How to Write an Essay. Research, Analysis, Thesis, Outline
Step 1: Essay Research
Step 2: Essay Analysis
Step 3: Brainstorming
Step 4: Essay Thesis
Step 5: Essay Outline
Step 6: Essay Introduction
Step 7: Essay Paragraphs
Step 8: Essay Conclusion
Step 9: MLA Style in Essay Writing
Step: 10: Language
Step 10: Essay Language (b)
Step 2: Analysis
When your topic has been researched, you are going to examine the disagreements of various authors. As compared to the favorite reading in the world of academics, authors should provide plenty of clues and subtle causes so as to convince other scholars about their thoughts. In order to comprehend the principles of disagreement, you need to get into the scholars’ ‘gladiator arena,’ and examine the argument and propose your own which will need discreet thinking.
Identify the argument
There are two main constituents of an argument. One is a claim, and the other is the reason for that claim. One cannot claim without a reason and vice versa to create an argument. If one is able to give reasons and exert power to claim from the given reasons, which is the only way it can be called an argument.
When any text of argument is examined, or if you invented an argument or your own, then first recognize your main claim and then find a reason for it too. The claim is disputed and it is also a questionable contention of an essay. The reasons are clarified and proven why the claim is right. This is very handy to sketch this reasoning:
CLAIM = ________________________________________
Reason 1: ____________________________
Reason 2: ____________________________
Reason 3: ____________________________
Assess the reasoning
When you have the argument sketched, appraise the reasoning. You need to ask the following questions to yourself in order to help you to recognize the flaws of sense:
(1) Can there be another possible way to interpret things? A choice of interpretation is another reason for the same claim. Investigating the interpretation or reasons for a claim is a remarkable way to disclose fragility in the author’s sense.
An example for this is: “John was late because he obviously doesn’t care about the class.” (A different interpretation for John’s being late he was involved in a car accident, and hence could not be on time for his class, not that he was not bothered about it.)
(2.) Was the given testimony enough? Proof attributes to sustain the claim given. This attribution could be in the shape of the truth, datum, dogmatic quotations, research, opinions, endurance, scrutiny, or other manners of getting evidence.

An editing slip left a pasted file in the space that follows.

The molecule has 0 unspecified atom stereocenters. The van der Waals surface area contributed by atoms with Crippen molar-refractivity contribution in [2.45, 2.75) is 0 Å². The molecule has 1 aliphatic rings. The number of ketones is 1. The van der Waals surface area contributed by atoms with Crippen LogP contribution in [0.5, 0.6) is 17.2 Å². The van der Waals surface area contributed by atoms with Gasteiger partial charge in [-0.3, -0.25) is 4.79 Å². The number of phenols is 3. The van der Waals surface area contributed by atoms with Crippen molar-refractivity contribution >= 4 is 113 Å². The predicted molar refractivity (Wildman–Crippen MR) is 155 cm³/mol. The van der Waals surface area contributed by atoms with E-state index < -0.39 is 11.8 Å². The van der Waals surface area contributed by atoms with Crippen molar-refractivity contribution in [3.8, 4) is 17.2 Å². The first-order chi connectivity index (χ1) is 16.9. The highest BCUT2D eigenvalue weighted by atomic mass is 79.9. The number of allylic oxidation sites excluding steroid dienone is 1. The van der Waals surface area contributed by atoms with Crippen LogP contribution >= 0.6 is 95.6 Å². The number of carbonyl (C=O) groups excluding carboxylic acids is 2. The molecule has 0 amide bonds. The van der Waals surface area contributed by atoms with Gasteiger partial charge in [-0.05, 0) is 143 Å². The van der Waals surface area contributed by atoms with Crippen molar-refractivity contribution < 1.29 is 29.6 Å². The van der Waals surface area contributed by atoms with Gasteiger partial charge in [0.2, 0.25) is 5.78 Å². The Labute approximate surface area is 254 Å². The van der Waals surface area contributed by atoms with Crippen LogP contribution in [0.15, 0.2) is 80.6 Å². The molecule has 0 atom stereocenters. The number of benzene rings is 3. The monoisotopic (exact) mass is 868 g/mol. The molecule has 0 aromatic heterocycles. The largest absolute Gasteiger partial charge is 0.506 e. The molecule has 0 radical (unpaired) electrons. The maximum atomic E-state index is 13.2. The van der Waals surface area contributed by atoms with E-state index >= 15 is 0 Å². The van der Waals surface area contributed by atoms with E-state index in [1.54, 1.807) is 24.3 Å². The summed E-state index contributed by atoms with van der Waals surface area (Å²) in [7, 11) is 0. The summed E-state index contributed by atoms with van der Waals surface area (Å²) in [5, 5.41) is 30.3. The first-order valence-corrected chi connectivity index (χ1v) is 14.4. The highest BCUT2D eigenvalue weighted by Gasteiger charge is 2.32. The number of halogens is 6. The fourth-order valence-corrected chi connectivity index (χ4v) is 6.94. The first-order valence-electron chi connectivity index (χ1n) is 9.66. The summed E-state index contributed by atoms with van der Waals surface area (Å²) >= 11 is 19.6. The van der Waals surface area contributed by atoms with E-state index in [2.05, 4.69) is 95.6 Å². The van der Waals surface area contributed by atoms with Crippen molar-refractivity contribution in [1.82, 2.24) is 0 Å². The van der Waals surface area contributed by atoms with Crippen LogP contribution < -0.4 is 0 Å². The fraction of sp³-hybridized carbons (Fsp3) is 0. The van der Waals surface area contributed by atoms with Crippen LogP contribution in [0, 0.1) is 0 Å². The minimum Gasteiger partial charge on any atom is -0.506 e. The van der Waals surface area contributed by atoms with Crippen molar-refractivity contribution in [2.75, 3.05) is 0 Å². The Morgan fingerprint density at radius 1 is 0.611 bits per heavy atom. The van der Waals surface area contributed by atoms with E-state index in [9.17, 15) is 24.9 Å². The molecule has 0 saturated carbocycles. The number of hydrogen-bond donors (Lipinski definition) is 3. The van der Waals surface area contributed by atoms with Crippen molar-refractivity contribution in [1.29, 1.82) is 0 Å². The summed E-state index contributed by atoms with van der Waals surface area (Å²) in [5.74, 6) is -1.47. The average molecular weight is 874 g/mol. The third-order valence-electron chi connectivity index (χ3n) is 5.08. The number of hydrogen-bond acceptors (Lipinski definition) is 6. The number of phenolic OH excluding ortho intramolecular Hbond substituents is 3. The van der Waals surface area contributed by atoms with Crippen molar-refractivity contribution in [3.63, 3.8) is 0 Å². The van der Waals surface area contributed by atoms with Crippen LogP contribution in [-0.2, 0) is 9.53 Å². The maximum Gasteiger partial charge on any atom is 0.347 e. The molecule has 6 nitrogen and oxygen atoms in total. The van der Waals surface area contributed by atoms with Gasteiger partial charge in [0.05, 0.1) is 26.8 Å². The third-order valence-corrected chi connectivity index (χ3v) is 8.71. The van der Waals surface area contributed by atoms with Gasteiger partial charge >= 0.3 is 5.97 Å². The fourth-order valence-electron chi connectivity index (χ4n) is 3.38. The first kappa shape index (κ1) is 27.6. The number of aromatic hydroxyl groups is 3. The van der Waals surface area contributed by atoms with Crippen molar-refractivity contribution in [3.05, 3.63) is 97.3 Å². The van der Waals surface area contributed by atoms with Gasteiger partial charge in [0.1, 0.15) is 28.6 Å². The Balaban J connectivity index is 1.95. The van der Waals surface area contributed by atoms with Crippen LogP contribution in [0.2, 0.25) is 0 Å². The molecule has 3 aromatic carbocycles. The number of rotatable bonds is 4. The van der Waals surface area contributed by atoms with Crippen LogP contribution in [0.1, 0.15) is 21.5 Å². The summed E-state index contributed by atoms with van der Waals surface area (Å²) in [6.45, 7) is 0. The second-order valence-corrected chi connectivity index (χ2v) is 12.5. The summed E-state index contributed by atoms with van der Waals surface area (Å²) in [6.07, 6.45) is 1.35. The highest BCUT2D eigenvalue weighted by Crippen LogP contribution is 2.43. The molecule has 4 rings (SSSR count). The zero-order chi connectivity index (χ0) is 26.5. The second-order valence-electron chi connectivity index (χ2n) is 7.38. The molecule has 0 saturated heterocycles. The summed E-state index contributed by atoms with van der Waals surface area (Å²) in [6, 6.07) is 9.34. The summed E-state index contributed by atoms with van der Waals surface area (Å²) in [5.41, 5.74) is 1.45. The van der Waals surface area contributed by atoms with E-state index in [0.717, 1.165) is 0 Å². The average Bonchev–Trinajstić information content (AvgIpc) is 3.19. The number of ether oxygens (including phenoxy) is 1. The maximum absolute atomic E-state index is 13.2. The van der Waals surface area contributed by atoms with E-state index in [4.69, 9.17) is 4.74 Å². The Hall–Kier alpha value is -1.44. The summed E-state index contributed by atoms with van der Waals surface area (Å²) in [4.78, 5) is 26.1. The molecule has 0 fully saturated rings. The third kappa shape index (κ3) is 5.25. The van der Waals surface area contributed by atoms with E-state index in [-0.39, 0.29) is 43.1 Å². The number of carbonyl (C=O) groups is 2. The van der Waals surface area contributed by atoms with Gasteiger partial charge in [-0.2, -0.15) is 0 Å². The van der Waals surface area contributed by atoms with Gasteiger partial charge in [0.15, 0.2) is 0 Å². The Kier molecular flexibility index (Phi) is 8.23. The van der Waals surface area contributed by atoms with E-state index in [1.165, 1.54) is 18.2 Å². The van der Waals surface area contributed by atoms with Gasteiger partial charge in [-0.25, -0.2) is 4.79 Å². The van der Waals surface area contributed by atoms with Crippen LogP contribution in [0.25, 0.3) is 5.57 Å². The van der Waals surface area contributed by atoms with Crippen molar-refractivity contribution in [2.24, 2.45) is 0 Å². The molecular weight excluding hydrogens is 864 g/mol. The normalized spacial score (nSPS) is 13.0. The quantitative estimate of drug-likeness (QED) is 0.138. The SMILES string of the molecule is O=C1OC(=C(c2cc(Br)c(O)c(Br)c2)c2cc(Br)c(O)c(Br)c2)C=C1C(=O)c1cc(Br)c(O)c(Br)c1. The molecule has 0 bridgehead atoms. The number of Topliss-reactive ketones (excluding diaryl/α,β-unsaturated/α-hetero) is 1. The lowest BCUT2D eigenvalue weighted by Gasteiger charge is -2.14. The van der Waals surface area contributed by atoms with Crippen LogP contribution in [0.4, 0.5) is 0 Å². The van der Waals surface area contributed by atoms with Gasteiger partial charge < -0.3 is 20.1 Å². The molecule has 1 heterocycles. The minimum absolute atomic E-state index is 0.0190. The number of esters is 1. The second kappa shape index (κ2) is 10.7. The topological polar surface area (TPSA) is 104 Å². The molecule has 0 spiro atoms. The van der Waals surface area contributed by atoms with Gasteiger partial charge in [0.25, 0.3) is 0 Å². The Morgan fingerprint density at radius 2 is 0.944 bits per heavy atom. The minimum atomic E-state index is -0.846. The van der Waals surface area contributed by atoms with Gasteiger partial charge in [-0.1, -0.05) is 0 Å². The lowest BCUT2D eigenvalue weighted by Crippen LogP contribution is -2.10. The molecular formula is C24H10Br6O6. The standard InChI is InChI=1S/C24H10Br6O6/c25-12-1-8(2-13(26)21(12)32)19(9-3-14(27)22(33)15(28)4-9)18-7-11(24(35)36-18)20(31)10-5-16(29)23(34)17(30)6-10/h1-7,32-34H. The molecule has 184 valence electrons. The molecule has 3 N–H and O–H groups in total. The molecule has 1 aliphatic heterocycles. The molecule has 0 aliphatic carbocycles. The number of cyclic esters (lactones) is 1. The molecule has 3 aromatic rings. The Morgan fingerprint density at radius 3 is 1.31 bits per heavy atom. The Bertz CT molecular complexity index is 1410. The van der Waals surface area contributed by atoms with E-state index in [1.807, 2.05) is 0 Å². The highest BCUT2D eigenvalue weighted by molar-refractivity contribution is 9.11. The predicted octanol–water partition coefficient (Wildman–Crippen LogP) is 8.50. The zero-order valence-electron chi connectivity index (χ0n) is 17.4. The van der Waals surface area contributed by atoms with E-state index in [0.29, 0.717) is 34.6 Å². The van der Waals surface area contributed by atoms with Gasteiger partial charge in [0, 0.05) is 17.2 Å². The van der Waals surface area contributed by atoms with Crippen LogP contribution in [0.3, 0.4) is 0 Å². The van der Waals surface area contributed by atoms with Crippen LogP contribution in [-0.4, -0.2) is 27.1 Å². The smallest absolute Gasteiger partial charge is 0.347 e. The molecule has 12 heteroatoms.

An example: “John was late because he has Alzheimer’s disease, and according to the American Medical Association, Alzheimer’s patients frequently forgot who and where they are”(Jones 65) ( proof has been given by the author in he shape of scrutiny for his or her inference.)
(3) What arrogations are the inferences based on? An arrogation is what one concedes to be a fact, though it may not be quite so. Every disagreement is based on some mutual presumptions. This agreed basis makes it easier for two people to converse before anything else, however, these presupposition, as established on unjustified thoughts, only produce a ‘centre area’ to set upon a hostile disagreement.
An example: “John was late because his previous class is on the far side of the campus.” (One presumes that it took some time to come from the opposite side of the campus to the class.) Had John walked with the similar speed that was given during the disagreement, the presumption would have been equally allotted. Nevertheless, it could also mean that John, in reality does walk very swiftly as presumed, and perhaps late for some other cause.)
(4) Has the author executed a reasonable deception? Deceptions are usually carried out due to the misdeeds of inferences. If you get to know about such deceptions, it will give you the advantage to actually see these more profusely in the books you read. In spite of the fact that there are a hundred such deceptions, the ones mentioned are the most widespread:
Faulty Cause and Effect
Fallacy of Authority